- Monica Simoes
- Lite Brite Neon Studio's founder, Matt Dilling, with his partner, Erika DeVries
But now, in the midst of the current COVID-19 crisis, Dilling and his staff have found themselves having to bend in other ways as they adapt to, literally, keep the lights on. So far, those new ways have been working. Although the shift hasn’t been easy.
“We had 15 people working before the state [closure] order came down. We had to furlough 90 percent of our staff, which was a really hard move, emotionally,” says Dilling via phone. “Now we’re down to me and four others. They’re all working from home while the rest of the staff is off. We’ve been using Zoom to go over the projects we’re working on now, which is a totally new thing for us. Everything’s changing all the time, but we’re figuring it out as we go along. It’s like playing a piece of Fluxus music compared to playing a piece of well-composed orchestra music.”
Dilling founded Lite Brite in 1999 in a Brooklyn studio that eventually became the business’s showroom as it steadily added more staff artists. In 2017, Lite Brite moved its main operations base to a former furniture factory in Midtown Kingston, where the team produces everything from commercial and residential lighting fixtures to original art works and restores and creates commercial signage.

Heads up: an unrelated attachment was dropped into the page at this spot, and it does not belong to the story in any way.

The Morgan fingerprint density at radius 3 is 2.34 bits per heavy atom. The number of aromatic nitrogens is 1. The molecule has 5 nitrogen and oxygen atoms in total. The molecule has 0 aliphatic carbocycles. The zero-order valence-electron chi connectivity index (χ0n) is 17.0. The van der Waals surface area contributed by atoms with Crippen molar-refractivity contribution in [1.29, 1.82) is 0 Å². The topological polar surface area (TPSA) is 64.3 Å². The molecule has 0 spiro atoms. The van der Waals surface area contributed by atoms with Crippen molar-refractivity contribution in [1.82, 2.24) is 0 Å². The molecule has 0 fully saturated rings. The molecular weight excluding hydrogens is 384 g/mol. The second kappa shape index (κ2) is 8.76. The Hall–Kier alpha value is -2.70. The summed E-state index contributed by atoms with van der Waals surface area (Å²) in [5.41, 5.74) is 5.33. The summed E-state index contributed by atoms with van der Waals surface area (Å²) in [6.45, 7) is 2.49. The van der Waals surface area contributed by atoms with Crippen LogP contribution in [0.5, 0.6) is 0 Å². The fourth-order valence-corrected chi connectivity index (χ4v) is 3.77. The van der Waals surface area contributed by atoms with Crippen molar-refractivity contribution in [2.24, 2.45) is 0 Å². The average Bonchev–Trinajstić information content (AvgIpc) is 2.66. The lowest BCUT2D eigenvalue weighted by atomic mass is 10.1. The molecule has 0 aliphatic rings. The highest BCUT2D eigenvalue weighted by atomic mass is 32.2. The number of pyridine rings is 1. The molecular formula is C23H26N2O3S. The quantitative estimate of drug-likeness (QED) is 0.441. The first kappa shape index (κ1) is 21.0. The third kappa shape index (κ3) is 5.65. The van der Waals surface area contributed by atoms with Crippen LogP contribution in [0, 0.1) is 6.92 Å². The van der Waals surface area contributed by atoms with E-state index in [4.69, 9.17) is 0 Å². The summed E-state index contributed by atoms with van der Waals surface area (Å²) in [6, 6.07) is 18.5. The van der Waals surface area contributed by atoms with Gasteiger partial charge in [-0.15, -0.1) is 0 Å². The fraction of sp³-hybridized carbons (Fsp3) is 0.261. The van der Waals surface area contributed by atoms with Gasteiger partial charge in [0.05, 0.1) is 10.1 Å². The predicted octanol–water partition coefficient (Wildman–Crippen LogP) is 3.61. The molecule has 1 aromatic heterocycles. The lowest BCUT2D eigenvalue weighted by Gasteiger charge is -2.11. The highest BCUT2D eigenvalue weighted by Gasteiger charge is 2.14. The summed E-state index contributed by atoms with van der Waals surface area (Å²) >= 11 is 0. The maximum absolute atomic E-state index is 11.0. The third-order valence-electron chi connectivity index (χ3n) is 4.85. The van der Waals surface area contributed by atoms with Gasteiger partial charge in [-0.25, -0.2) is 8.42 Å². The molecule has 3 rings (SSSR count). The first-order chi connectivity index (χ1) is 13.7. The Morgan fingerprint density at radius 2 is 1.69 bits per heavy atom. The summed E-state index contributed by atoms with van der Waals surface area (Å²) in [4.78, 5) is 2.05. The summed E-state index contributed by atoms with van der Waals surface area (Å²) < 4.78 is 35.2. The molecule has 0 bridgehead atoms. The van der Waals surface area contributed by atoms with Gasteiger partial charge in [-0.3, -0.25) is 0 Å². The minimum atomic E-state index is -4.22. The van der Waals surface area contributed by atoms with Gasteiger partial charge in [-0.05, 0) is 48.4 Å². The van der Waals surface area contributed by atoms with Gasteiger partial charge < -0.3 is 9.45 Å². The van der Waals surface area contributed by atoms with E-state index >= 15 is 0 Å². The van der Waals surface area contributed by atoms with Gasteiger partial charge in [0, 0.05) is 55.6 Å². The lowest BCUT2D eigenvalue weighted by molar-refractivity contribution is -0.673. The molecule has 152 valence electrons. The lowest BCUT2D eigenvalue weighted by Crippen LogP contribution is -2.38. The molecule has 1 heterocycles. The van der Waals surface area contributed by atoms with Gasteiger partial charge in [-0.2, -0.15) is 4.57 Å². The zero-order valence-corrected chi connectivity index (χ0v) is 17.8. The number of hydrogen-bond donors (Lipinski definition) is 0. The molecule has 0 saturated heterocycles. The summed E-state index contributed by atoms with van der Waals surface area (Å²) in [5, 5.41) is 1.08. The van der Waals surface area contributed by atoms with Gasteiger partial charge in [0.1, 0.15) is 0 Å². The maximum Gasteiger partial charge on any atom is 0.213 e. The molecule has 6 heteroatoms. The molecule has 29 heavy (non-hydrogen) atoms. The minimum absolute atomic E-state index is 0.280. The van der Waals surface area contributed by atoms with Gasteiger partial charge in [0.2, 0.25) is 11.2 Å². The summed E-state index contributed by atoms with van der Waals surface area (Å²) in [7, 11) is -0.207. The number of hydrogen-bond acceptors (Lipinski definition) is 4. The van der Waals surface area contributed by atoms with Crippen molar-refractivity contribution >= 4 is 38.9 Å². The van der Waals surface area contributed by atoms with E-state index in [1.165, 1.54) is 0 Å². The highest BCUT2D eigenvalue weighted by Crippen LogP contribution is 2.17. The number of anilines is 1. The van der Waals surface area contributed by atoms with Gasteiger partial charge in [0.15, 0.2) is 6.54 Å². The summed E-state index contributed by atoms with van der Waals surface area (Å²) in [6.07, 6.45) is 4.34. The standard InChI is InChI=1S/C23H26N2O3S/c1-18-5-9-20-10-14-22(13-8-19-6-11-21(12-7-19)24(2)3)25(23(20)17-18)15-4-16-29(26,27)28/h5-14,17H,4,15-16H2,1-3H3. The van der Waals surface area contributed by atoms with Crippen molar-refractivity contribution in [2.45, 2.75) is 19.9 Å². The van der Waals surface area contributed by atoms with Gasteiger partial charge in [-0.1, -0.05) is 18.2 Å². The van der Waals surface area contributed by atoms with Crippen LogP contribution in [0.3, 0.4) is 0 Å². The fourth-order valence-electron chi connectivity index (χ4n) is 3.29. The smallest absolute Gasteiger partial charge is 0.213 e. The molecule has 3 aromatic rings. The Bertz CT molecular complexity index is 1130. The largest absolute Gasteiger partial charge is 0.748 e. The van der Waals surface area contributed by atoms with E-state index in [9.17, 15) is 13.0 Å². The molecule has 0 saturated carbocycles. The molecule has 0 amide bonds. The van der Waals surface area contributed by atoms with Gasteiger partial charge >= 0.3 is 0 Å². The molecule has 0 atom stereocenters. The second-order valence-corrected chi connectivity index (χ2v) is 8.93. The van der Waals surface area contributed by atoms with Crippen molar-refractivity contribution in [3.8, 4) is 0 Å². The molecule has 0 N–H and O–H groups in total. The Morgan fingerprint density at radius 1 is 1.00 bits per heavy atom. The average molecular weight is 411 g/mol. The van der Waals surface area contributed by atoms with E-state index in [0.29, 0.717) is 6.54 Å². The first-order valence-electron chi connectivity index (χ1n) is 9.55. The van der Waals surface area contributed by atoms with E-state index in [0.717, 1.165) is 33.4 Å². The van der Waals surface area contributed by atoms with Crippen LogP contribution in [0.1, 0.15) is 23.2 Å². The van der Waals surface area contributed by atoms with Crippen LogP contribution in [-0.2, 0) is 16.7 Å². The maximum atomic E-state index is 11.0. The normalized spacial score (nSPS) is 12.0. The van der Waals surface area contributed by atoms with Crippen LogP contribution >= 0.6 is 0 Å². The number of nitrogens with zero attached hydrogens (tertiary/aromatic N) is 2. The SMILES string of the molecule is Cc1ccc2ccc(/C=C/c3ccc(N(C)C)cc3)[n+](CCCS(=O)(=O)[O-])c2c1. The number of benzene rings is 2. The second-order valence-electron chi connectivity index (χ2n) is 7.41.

“The Brooklyn space has been totally closed since the outbreak started,” says Dilling, whose partner Erika DeVries has been homeschooling their three children since schools went into lockdown. “That was the first thing we did [to respond to the pandemic], because we didn’t want to put our Brooklyn employees at risk. Two weeks later, we shut down the shop here. So now we just have metalworkers Liam McDonald and Temple Kennedy are working at home; our shop tech Chris Colbaris building crates in his garage; glass bender Zach Velkoff set up with our mobile tube-bending rig at his place; and Frank Kmiec, one of our designers, working with AutoCAD at home on his laptop.”
- Somewhere, one of Lite Brite Neon's sculptures, currently in storage
- Matt Dilling
- Artist Andrea Bowers's plans for her new public work, We’ve Got to Give Them Hope, a memorial to actvisit and politician Harvey Milk
- Somos 11 Millones/We Are 11 Million by Andrea Bowers in collaboration with Movimiento Cosecha, at the High Line park in New York City